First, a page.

On April 3, 2020, OIG issued a process for inquiries to be submitted to OIG about the application of administrative enforcement authorities against certain arrangements directly connected to the 2019 novel coronavirus (COVID-19). OIG particularly asked for inquiries related to the Federal anti-kickback statute and civil monetary penalties prohibition on beneficiary inducements, where enforcement discretion may allow the healthcare system to function during this pandemic. OIG responses, including its first two responses described below, will be publicly available through a frequently asked questions (FAQ) posting on the OIG COVID-19 portal.
This initiative continues OIG’s efforts to simplify provider compliance during the COVID-19 pandemic. Last month, OIG issued a letter outlining its general perspective on enforcement during the COVID-19 crisis and this new process is intended to clarify OIG’s position. Questions can be submitted to OIGComplianceSuggestions@oig.hhs.gov with sufficient facts to allow for an understanding of the key parties and terms of the arrangement. OIG will not review questions related to the Federal Stark Law (providers can ask the Centers for Medicare & Medicaid Services for a waiver here) or the False Claims Act, and any feedback provided is limited to arrangements in existence during the COVID-19 public health emergency.
Currently OIG’s FAQs consists of two responses to public inquiries:
- Providers assisting long-term care providers. The first question was whether health care providers and practitioners can provide services for free or at a reduced rate to long-term care providers that are facing staffing shortages due to COVID-19. OIG opined on two fact-specific scenarios that fit within the broader question. The first scenario involves a hospice vendor that is already providing services to patients at a skilled nursing facility providing additional free basic care services, within its scope of practice, to clients at the facility that are not the hospice’s patients in order to help mitigate staffing shortages. The second scenario involves a skilled nursing facility fulfilling patient care needs that are unmet due to staffing shortages, by using community dentists or podiatrists who are not working at full capacity and are willing to offer services for free or at a reduced rate. Typically providing services to such facilities could be seen as an inducement to refer care that is more specialized. In both cases, OIG opined that the fraud and abuse risk is low during the COVID-19 outbreak so long as the following four conditions are met. First, the services being offered are necessary to meet patient care needs that are a result of staffing shortages directly connected to the COVID-19 outbreak. Second, the services being offered are being provided for free or at a reduced cost only when necessary because of the COVID-19 outbreak. Third, the services being offered are limited to the period during the COVID-19 public health emergency declaration. Fourth, the services being offered are not contingent on referrals for any items or services that may be reimbursable in whole or in part by a Federal health care program, whether during or after the COVID-19 public health emergency declaration.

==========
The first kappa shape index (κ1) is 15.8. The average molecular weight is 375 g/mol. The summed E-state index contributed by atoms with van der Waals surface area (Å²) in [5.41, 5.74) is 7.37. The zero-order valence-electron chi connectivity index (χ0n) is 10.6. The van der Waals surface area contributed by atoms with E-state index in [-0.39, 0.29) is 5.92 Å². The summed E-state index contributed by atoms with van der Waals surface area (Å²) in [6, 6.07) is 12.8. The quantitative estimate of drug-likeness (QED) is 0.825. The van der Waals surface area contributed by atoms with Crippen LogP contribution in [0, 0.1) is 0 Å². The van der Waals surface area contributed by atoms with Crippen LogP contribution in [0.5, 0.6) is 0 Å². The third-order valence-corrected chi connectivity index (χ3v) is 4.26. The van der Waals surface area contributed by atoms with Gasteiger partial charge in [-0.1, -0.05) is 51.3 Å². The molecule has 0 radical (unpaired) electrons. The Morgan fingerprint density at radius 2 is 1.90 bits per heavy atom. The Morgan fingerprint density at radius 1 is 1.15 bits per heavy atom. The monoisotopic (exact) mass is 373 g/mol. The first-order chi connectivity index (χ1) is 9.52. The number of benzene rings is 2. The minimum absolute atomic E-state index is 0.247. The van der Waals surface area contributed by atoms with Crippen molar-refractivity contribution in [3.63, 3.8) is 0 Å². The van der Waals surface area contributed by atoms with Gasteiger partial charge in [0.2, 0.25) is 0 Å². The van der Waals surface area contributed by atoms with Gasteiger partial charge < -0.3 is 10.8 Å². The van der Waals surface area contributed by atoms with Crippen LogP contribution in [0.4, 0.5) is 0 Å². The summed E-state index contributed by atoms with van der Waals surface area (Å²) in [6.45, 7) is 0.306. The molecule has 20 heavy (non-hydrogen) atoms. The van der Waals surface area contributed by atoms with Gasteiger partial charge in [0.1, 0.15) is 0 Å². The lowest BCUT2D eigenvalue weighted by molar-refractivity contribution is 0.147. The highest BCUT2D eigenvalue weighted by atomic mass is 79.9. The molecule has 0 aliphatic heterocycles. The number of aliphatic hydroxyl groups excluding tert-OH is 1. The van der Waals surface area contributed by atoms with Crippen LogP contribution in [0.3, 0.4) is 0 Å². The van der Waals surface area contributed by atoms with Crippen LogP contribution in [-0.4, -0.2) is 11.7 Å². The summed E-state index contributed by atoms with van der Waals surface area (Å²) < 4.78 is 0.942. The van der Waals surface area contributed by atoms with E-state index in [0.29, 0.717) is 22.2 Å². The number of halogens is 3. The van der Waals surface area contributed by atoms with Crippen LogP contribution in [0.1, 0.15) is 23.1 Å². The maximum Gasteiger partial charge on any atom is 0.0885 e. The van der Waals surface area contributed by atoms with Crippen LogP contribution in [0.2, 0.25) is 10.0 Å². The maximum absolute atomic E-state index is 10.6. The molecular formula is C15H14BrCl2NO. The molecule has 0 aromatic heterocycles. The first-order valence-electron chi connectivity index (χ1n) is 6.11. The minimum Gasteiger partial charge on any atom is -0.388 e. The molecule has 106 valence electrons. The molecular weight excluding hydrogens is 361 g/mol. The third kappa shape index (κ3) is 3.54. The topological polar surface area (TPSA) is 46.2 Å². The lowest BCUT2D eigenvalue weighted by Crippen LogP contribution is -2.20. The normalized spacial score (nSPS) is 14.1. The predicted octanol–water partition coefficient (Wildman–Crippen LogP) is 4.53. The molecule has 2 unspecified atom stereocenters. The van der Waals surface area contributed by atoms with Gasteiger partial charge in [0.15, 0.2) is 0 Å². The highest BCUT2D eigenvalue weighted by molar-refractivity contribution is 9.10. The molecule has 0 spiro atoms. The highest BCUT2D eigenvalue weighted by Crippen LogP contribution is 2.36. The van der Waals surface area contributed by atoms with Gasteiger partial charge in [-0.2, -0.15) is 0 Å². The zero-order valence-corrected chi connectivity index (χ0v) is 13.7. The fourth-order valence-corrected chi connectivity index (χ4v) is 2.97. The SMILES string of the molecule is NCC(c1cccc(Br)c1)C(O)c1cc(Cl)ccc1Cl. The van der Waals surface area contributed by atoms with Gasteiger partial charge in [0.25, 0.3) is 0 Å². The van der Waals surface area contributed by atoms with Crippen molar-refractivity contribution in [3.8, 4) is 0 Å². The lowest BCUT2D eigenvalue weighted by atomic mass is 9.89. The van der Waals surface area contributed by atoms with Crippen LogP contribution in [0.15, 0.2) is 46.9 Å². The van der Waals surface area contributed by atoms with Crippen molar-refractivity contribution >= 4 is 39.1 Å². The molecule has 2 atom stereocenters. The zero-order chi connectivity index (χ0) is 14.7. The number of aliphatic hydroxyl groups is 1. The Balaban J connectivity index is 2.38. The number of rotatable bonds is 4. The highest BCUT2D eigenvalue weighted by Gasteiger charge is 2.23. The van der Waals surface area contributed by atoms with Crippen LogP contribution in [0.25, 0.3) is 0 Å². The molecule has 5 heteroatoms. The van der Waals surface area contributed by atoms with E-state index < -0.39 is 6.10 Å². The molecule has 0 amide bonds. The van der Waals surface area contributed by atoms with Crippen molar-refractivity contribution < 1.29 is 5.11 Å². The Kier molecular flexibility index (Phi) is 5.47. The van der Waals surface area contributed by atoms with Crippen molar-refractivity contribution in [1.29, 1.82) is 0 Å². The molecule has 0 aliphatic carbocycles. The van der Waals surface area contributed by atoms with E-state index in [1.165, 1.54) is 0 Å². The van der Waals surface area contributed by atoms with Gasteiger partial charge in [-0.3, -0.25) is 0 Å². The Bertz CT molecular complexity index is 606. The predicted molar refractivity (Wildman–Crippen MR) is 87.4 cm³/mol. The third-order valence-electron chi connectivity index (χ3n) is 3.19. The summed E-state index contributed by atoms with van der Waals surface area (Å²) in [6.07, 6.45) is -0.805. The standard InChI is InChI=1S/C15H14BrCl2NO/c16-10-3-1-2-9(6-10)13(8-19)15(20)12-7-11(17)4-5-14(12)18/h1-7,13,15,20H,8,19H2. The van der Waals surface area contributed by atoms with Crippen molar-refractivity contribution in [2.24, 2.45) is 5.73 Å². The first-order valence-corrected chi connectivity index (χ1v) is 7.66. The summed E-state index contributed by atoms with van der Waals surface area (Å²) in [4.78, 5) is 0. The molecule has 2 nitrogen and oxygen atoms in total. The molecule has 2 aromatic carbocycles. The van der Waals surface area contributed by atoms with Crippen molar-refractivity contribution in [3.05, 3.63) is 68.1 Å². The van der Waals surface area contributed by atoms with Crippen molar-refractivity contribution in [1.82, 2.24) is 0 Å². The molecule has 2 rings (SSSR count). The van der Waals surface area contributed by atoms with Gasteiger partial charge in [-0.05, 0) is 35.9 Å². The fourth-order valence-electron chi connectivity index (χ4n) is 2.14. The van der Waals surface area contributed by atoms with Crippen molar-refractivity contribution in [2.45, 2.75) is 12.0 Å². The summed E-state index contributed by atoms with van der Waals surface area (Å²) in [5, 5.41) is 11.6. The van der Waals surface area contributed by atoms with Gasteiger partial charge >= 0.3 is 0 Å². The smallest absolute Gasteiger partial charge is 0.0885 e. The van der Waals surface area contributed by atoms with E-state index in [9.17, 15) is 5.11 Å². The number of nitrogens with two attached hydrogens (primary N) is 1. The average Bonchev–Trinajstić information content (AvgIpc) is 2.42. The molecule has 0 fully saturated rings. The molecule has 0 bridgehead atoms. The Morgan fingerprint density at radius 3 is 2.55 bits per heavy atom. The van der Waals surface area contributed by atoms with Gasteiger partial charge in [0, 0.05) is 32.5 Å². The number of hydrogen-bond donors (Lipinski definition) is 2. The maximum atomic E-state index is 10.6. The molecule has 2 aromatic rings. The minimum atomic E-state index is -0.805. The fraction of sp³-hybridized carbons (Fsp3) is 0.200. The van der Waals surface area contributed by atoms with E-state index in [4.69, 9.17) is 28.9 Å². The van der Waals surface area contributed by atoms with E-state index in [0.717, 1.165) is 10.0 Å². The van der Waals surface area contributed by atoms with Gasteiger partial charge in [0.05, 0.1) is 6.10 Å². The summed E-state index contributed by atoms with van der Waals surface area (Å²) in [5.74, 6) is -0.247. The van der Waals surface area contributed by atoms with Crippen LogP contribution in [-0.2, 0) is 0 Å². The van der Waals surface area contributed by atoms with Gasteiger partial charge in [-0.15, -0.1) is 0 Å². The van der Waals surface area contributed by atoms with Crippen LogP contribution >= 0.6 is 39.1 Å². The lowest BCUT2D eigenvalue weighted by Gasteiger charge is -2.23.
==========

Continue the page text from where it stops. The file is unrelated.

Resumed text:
- Hospitals assisting independent physicians on medical staff. The second question was whether a hospital may provide free access to an existing web-based telehealth platform to independent physicians on the hospital’s medical staff. In this scenario, the hospital would receive no payment from either the independent physicians receiving access or any payor for services provided through the telehealth platform by the independent physicians. Likewise, the physicians would not receive any remuneration from the hospital beyond access to the telehealth platform, would be responsible for maintaining any required records for patients seen through the platform, and must independently bill and receive reimbursement for any professional services provided. OIG opined that such an arrangement would pose low risk of fraud and abuse so long as the following four conditions are met. First, the platform must only be provided for free in order to facilitate medically necessary services. Second, the platform must only be provided only when necessary because of the COVID-19 outbreak, and only during the period of the public health emergency. Third, access to the platform must not be contingent on the physicians’ past or anticipated volume or value of referrals to the hospital for items or services that may be reimbursable by a Federal health care program. Fourth, access must be offered to all physicians on the medical staff on an equal basis, even if not all accept the offer.
McGuireWoods will continue to monitor OIG’s release of further FAQs as additional providers utilize this inquiry mechanism. Providers may welcome the flexibility provided by OIG exercising enforcement discretion during the COVID-19 pandemic assuming that OIG’s FAQ responses continue to provide additional flexibility to providers during COVID-19. OIG will likely require such relationships to end at the end of the COVID-19 public health emergency declaration, and therefore, providers seeking to utilize these statements in care to their communities should plan to terminate the relationship at the end of the pandemic.
McGuireWoods has published additional thought leadership related to how companies across various industries can address crucial coronavirus-related business and legal issues, and the firm’s COVID-19 Response Team stands ready to help clients navigate urgent and evolving legal and business issues arising from the novel coronavirus pandemic.
See related update: Free FQHC COVID-19 Testing Approved by OIG (March 22, 2021)